NOTE: A couple of caveats before we begin. Firstly, the Kanto starters aren’t on this list because, although they have been on game covers, they’re not legendary Pokemon and secondly, Zyguard isn’t on this list because, although it is part of the main Kalos trio, it never made it onto a game cover for whatever reason. Finally – and this one is important – as I mentioned above, I haven’t seen any of the leaks that have come out in the past week or so, so if I say something speculative about Sword & Shield that one of these leaks has already confirmed PLEASE DON’T TELL ME because I want to go into these games as blind as possible.

Finally, if you want more Pokemon content from me, then check out my rankings of every Pokemon generation so far!

With that out of the way, onto the list.

17 – Kyurem

So there’s a couple of things that contribute to Kyurem coming in last, first is the design. Visually, I don’t think Kyurem is anything interesting to look at. There are cool elements with the jagged icicle shaped body, but that is pretty overwhelmed by the copious amount of grey that covers its whole body. I understand that it’s thematically appropriate but that doesn’t stop it being a boring colour.

Then there are the hybrid forms which admittedly improve Kyurem’s look and I like the idea of it mechanically, unfortunately, I think that both alternate forms look worse than Reshiram and Zekrom respectively so I can’t see it as much of a positive. Then there’s the fact that, for many years, Black 2 & White 2 were the only main-series games that I hadn’t played (I only bought and played a copy for the first time a month ago) so I’ve not had much of a chance to have any real experiences with Kyurem outside of Black & White’s post-game.

Kyurem has some cool points, but ultimately whenever I look at it, I can’t help but feel underwhelmed.

16 – Reshiram

Ok, I should probably mention at this point that I like Gen 5, I honestly do, but the cover legendaries were really weak.

The colour scheme can fit the theme all they like, but the fact of the matter is, one matted colour is boring, especially when it’s just white. Reshiram’s general look has a nice majestic streak to it, I think the wings could be a bit smoother but I like the overall look and I especially like the tuft of…is it hair? on the back on its head that looks like a trail of smoke. Unfortunately, the colouring pulls it down a lot for me.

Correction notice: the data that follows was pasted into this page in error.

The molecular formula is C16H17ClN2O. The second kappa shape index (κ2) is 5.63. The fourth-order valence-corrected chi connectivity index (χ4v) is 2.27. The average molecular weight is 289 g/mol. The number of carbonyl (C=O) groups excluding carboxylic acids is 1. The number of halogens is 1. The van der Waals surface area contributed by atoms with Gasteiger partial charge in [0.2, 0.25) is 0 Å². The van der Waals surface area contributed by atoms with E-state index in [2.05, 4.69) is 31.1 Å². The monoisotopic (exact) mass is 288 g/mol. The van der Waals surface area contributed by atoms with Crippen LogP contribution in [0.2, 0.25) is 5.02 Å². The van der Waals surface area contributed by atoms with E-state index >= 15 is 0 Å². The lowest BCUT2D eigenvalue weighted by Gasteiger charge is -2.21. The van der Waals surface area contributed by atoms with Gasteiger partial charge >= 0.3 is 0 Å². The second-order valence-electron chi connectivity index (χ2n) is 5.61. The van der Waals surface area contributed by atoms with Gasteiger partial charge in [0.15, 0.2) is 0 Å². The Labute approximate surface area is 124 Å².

On top of that, there are the feet which really don’t seem like they fit in with the rest of the design. The point of the gen 5 legendary duo is that they’re supposed to be opposed to each other, with Reshiram having a smoother, more elegant design, but the feet really jagged and seem out of place compared the rest of the Pokemon.

There’s a lot to like about Reshiram, but I just can’t get past the boring colour scheme and general lack of cohesion in the style on its body, it would only take a few minor tweaks and I really think this could’ve been a great design.

15 – Necrozma

Necrosma suffers from many of the same problems that I’ve mentioned already in the previous two entries, but there’s a couple of features that go a long way to redeeming Necrozma in my eyes.

First of all, there’s the fact of just how unbelievably different Necrozma looks compared to every other legendary Pokemon. The whole point of Necrozma is that it’s quite literally from another plane of existence, it was sealed away in Ultra Space for so long that looking at it is so very alien without being overbearing about it. Then there’s it’s Ultra form, which looks like an absolute monster, honestly, if I’d ranked Ultra Necrozma separately, it’d be near the top I can tell you that.

That said, it still suffers largely from the single colour problem that I’ve already expressed my distaste for and I’m not the biggest fan of its hybrid forms with Lunala & Solgaleo as, much like with Kyurem, I think they look worse than their original forms. I didn’t think these problems would drag it down as much as it did because I still really like Necrozma, but when I compared it to all the other legendaries, it just didn’t hold up.

14 – Zekrom

I promise this is the last time I’m going to talk about boring colours.

For my problems with Zekrom, you can pretty much just parrot what I said about both Kyurem & Reshiram, except Zekrom has a couple of nice features that those two don’t. For one thing, although it is entirely black, there’s at least more than one shade of black on its body, which is nice, then there’s this seemingly pure evil look it seems to have with the shape and expression of its face which I think looks cool.

Its hands and feet look a bit weird, but the hands at least fit in with the design of its wings, which also fit really well with the jagged design to go with its electric typing. The tail is another thing I really like, as it looks a lot like a battery where it stores most of its power and I especially like the neon blue colour it glows when it’s charging up an attack.

Ultimately, Zekrom suffers from the same issues as it’s Gen 5 brethren, but its cool factor is significantly higher in my eyes, which brings it above the pack just a little.

13 – Kyogre

This is where the order of this list gets a little iffy because I don’t have much in the way of negative things to say about Kyogre, so putting it below a few other Pokemon on this list comes down to minor elements and gut feelings more than anything else.

What drags Kyogre down for me is the relative simplicity in its design. The colours are much more favourable to that of the Pokemon I’ve discussed so far, but its body is still almost entirely a single colour, having its massive blue body broken up only by the occasional red line. That said, the colours that were chosen for this design still make Kyogre somewhat interesting to look at and it feels like there’s a lot more character behind the design than in previous entries.